This section is from the book "Spons' Mechanics' Own Book: A Manual For Handicraftsmen And Amateurs", by Edward Spon. Also available from Amazon: Spons' Mechanics' Own Book.
A simple form of timber bridge is shown in Fig. 1400, in which stout beams a are supported on posts b, duly fixed and strutted, with a flooring c carrying posts d and handrails e braced as at f. When the stream admits, central posts may be dispensed with, and the beams supported only at the ends. The arrangement must be adapted to meet the requirements of the force of the stream, height in flood, liability to change of course, silting up of the bed, and probability of ice, fallen trees, etc, being carried down against the structure. Usually the narrowest point on a stream is the best for a bridge.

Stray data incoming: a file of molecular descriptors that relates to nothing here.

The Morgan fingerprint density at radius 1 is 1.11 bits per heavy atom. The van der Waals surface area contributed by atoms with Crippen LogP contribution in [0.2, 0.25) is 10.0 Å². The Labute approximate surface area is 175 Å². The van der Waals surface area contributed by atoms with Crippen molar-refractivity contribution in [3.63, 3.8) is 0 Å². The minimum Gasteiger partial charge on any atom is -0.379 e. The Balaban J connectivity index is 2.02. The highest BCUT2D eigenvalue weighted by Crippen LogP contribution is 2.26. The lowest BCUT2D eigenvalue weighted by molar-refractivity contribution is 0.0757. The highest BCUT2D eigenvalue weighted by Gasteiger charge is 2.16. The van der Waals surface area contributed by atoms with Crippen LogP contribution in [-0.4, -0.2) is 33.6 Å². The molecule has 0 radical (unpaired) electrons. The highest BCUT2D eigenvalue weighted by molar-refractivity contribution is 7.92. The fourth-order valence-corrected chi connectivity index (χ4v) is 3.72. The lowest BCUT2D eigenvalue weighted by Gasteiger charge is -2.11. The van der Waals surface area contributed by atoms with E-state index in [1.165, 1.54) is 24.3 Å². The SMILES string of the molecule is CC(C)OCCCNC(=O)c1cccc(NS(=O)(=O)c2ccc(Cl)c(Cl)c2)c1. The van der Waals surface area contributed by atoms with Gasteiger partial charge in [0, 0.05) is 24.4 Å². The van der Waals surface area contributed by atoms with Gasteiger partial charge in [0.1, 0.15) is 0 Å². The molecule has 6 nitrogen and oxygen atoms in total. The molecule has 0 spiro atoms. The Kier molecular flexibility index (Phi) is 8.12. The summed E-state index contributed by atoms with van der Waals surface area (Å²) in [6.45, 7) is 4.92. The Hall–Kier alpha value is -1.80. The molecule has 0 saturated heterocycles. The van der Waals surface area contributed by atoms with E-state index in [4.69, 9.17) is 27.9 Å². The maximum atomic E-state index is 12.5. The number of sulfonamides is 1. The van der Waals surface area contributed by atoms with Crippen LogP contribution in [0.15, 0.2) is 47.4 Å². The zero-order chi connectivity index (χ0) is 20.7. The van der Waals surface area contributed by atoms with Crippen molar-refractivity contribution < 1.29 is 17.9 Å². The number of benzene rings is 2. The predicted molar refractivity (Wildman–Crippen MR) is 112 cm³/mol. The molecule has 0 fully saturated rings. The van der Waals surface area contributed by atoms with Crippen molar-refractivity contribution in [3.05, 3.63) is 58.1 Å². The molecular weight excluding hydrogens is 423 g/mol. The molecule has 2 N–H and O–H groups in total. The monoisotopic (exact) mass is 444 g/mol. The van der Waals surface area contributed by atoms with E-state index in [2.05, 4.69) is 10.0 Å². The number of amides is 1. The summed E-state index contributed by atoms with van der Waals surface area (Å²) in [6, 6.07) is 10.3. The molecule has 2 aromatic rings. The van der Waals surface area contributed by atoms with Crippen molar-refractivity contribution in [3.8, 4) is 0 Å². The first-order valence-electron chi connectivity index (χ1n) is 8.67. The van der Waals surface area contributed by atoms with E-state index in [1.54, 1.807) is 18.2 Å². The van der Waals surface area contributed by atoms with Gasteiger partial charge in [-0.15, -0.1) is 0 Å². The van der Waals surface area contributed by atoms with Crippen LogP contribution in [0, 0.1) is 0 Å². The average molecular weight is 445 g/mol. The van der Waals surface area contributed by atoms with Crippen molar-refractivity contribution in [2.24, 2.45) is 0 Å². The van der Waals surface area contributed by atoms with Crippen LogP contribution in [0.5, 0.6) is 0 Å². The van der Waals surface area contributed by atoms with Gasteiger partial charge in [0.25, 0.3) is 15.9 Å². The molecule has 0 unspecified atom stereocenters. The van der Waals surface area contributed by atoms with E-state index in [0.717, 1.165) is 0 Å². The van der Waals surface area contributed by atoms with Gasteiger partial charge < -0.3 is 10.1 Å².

An efficient substitute for a bridge, often used in India on watercourses which contain little water during a great portion of the year, and are only flooded occasionally, consists of a paved causeway. The banks are cut down to a gentle slope on each aide, and a pavement or solid flooring of masonry or concrete is built to afford a firm roadway for vehicles, at such a level that the water does not enter them. One across the river Soane is a mile long and 12 ft. wide. Boat bridges are useful under some conditions, and are constructed by laying a plank platform on balks of timber resting on the banks of the stream and on boats lashed together. In hilly districts foot passengers can cross rivers in travelling cradles suspended from a single cable; or there may be a rope for 2 x 2 the feet and 2 others for the hands, kept in position by triangular sticks; or 2 foot-ropes may be laid parallel and support a platform of bamboo. In India, beams weighted with stones are made to gradually project from each side till they meet in the centre; these are called sanghoos.